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Image Credit: Strawberry Hill House, Twickenham, Sir Horace Walpole's gothic castle
Correspondence

Letter from Twickenham: In Deepest Remainland

One would be hard pressed to find a more pleasant London neighborhood than the leafy suburb of Twickenham, where this author resides. Situated on the Thames River and immersed in history, Twickenham was for years a bastion of conservatism. In the last two decades, however, Twickenham has become something of a solid outpost for the liberal, globalist elite.

Most famous today as the “Home of England Rugby,” Twickenham’s history shows the town to have been a locale particularly congenial to those of conservative and traditionalist views. In the 17th century it became the residence of a number of those associated with the royalist cause in the English Civil War. York House, which is today the seat of local government, was once a royal property and formed part of the marriage settlement of King Charles I and his queen, Henrietta Maria. Following the restoration of the monarchy in 1660, it would become the home of the leading royalist statesman of that era, Edward Hyde, Earl of Clarendon, Lord Chancellor to King Charles II.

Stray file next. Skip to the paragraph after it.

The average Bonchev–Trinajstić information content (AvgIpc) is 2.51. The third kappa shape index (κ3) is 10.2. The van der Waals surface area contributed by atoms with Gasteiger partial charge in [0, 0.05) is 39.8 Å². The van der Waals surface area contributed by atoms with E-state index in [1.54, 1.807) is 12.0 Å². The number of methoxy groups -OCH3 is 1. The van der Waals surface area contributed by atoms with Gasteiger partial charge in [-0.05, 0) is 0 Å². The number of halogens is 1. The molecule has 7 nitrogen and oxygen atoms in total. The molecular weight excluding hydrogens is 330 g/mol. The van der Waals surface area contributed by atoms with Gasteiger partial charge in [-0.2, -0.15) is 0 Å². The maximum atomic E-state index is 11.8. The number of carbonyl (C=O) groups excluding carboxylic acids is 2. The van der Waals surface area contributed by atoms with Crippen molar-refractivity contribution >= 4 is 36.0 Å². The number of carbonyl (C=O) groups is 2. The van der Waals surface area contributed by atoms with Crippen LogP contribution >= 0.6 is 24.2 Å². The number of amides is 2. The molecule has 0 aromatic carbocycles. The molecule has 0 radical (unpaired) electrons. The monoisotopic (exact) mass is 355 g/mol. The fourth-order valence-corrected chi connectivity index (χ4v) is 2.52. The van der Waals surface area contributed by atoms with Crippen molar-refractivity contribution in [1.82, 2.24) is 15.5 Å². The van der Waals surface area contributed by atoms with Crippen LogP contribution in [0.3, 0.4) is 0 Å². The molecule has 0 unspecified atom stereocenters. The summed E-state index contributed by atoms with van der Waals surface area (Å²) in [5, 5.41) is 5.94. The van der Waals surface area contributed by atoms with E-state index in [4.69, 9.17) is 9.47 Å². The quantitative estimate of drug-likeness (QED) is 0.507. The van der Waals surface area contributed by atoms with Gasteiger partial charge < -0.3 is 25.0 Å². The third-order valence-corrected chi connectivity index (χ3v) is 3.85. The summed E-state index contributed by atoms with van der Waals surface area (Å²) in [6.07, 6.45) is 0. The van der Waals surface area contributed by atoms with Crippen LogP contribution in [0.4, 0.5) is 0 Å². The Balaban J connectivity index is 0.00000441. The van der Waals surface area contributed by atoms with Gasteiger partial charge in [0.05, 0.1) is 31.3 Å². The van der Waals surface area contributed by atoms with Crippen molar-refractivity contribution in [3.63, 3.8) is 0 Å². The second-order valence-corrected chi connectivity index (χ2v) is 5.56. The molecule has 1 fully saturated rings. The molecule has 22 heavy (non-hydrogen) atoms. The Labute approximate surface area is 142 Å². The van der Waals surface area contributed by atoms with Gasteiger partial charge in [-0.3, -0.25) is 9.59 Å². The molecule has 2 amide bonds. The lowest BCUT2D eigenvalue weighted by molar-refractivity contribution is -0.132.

Appropriately, given Twickenham’s connection with a king beheaded by revolutionaries, the town would become in later centuries something of a haven for royals fleeing revolution. In the 19th century, York House would become the home of the Comte de Paris, grandson of King Louis Philippe of France. The House of Orleans’ connection with Twickenham is memorialized in another of the...

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